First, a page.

Compostable Potato Chip Bags

I'm usually not one to immediately jump on the so-called "green bandwagon," despite a fairly strong interest in the environment, and in the conservation and preservation of our natural resources. Certainly I am a strong proponent of recycling. But being that I am also fairly frugal, I must consider price somewhere in the bigger picture.

Don't get me wrong. I definitely agree that there is a value in the premium we pay in certain situations. I certainly talk enough about that when I'm making my argument for buying American made products, for example. And there is, unquestionably, much in the way of value in helping the environment as well.

I also think, however, that in an innovative and creative, business wise country such as ours, we can find ways to deliver environmentally conscious products and packaging in a seamless way, and it should be what we strive to do. It shouldn't have to hurt one's wallet necessarily in order to do some good. And company's who truly wish to capitalize on any green agenda should have a real focus on the environment which could be easily perceived through their own involvement with promoting and encouraging a step in that direction. It's not just enough to say you're green to market your product to an environmentally conscious demographic; you need to be green, and market the product in some ways as an ambassador of the environment, and keep prices in step with similar, non-green competitor's products.

That's why a press release from The Inventure Group, a maker of snack food products, brought a bit of a smile to my face. Their brand of potato chips, Boulder Canyon, which also happen to be in the "healthier snacks" category because of their natural cooking process, zero cholesterol, and zero trans fats, are now introducing what the company believes is the first compostable packaging made for the natural snack food category.

According to the press release, the compostable packaging can be dealt with in several environmentally friendly ways, including home composting, can be recycled through approved organic recycling programs, or can be incinerated at an incineration plant.

While the press release doesn’t address it, even if the packaging is simply tossed out with the regular garbage, it will likely break down at a faster rate than a normal potato chip package might, considering the bag is made primarily from wood pulp. If it’ll break down in your compost pile at home, it’ll certainly break down better in a landfill at some point.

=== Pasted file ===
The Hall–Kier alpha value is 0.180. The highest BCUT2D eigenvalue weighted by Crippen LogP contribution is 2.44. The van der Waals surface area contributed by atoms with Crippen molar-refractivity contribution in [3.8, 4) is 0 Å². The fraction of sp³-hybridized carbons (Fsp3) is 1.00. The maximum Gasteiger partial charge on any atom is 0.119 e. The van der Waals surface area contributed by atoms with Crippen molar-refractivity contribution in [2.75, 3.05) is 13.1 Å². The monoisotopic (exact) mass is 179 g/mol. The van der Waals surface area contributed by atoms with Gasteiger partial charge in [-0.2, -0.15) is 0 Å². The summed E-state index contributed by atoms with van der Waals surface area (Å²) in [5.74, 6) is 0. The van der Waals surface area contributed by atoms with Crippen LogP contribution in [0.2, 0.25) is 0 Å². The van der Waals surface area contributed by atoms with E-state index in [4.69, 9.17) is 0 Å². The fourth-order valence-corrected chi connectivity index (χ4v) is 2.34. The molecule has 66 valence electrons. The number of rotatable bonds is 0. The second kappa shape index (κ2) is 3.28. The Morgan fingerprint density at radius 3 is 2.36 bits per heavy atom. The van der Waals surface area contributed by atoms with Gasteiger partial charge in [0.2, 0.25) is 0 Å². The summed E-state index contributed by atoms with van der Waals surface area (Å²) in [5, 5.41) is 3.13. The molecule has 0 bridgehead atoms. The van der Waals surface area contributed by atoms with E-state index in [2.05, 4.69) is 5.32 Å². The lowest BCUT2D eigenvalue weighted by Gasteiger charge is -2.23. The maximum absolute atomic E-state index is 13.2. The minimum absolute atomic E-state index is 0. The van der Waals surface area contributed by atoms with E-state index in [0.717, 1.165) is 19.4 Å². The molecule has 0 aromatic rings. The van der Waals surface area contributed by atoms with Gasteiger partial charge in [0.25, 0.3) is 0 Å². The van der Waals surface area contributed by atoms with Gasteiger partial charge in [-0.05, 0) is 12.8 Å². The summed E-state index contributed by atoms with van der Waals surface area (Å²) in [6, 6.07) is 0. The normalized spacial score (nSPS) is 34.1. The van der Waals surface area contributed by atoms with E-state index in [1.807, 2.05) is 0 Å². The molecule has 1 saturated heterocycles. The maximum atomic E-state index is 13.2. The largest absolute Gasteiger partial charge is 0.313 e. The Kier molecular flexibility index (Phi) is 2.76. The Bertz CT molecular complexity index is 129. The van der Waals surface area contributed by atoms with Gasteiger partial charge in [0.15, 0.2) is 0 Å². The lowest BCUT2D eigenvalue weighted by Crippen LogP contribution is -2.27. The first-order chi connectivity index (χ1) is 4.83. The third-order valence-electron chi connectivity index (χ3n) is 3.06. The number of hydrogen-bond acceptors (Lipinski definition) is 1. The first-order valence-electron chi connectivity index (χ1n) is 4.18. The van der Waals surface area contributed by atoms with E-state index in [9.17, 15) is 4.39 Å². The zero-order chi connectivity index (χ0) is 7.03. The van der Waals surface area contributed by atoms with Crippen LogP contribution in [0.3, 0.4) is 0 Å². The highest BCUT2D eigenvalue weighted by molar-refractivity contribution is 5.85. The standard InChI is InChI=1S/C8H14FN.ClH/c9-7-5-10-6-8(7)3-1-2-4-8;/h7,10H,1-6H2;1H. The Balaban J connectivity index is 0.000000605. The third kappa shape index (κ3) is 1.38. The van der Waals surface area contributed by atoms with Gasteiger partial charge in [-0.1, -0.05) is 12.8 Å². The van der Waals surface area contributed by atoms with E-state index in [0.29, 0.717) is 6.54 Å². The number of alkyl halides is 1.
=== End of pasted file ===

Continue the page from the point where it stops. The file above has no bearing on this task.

I think with this packaging, Boulder Canyon has certainly achieved a seamless step toward green. By that I mean, you don’t necessarily want to have to change your habits—not that changing habits is a negative in some cases—in how you deal with the byproducts of our high consumerism, such as what do you do with the empty potato chip bag once you’ve enjoyed the contents. And especially with the current state of the economy, high unemployment, as well as taking into consideration that a bag of potato chips really is, already, a bit of a luxury item, you don’t want to have to shell out much more money for a greener bag either. In the case of the Boulder Canyon brand of potato chips, the price per ounce for the 7.5 oz. compostable package will be essentially the same as the price per ounce for the standard 5 oz. package. And again, while the bag is intended to be composted, I think I've already made my case for it having a better chance for decomposition in a landfill.

There is a strong argument, as well, that if the packaging proves successful, the Inventure Group may begin using the packaging for other products within their portfolio—though this is purely speculation—and other companies may catch on as well, thereby driving down further any premium costs that may be associated with using the packaging, furthering it's seamless introduction into the mainstream.

Going green is a good thing. It’s especially good when it doesn’t have to hurt to do it. Perhaps the next greatest innovation may be a package I can eat once I’m done with the chips. I suppose that one will just have to be a wait and see deal.

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Comments 26 comments

thevoice profile image

thevoice 6 years ago from carthage ill